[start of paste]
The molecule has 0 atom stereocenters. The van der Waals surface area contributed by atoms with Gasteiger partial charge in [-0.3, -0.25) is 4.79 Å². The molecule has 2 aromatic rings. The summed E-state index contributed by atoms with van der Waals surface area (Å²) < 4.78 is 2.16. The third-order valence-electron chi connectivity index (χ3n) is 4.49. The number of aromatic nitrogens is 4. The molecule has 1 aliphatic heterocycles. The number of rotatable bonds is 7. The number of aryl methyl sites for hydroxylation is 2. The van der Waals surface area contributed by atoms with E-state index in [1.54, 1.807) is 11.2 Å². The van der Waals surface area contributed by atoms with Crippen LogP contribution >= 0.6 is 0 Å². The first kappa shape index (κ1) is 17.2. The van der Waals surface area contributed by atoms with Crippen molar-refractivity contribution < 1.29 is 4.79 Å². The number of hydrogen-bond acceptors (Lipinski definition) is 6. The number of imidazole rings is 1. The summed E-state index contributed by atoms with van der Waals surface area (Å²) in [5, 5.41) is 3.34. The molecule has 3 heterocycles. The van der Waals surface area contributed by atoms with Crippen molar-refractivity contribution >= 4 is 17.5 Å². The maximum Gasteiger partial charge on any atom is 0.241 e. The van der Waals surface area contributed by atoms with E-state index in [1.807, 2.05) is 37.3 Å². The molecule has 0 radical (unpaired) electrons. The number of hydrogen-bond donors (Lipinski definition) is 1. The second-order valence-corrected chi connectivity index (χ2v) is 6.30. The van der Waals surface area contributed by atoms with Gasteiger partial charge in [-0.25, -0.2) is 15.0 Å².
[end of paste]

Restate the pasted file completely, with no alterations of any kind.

The molecule has 0 atom stereocenters. The van der Waals surface area contributed by atoms with Gasteiger partial charge in [-0.3, -0.25) is 4.79 Å². The molecule has 2 aromatic rings. The summed E-state index contributed by atoms with van der Waals surface area (Å²) < 4.78 is 2.16. The third-order valence-electron chi connectivity index (χ3n) is 4.49. The number of aromatic nitrogens is 4. The molecule has 1 aliphatic heterocycles. The number of rotatable bonds is 7. The number of aryl methyl sites for hydroxylation is 2. The van der Waals surface area contributed by atoms with E-state index in [1.54, 1.807) is 11.2 Å². The van der Waals surface area contributed by atoms with Crippen LogP contribution >= 0.6 is 0 Å². The first kappa shape index (κ1) is 17.2. The van der Waals surface area contributed by atoms with Crippen molar-refractivity contribution < 1.29 is 4.79 Å². The number of hydrogen-bond acceptors (Lipinski definition) is 6. The number of imidazole rings is 1. The summed E-state index contributed by atoms with van der Waals surface area (Å²) in [5, 5.41) is 3.34. The molecule has 3 heterocycles. The van der Waals surface area contributed by atoms with Crippen molar-refractivity contribution >= 4 is 17.5 Å². The maximum Gasteiger partial charge on any atom is 0.241 e. The van der Waals surface area contributed by atoms with E-state index in [1.807, 2.05) is 37.3 Å². The molecule has 0 radical (unpaired) electrons. The number of hydrogen-bond donors (Lipinski definition) is 1. The second-order valence-corrected chi connectivity index (χ2v) is 6.30. The van der Waals surface area contributed by atoms with Gasteiger partial charge in [-0.25, -0.2) is 15.0 Å².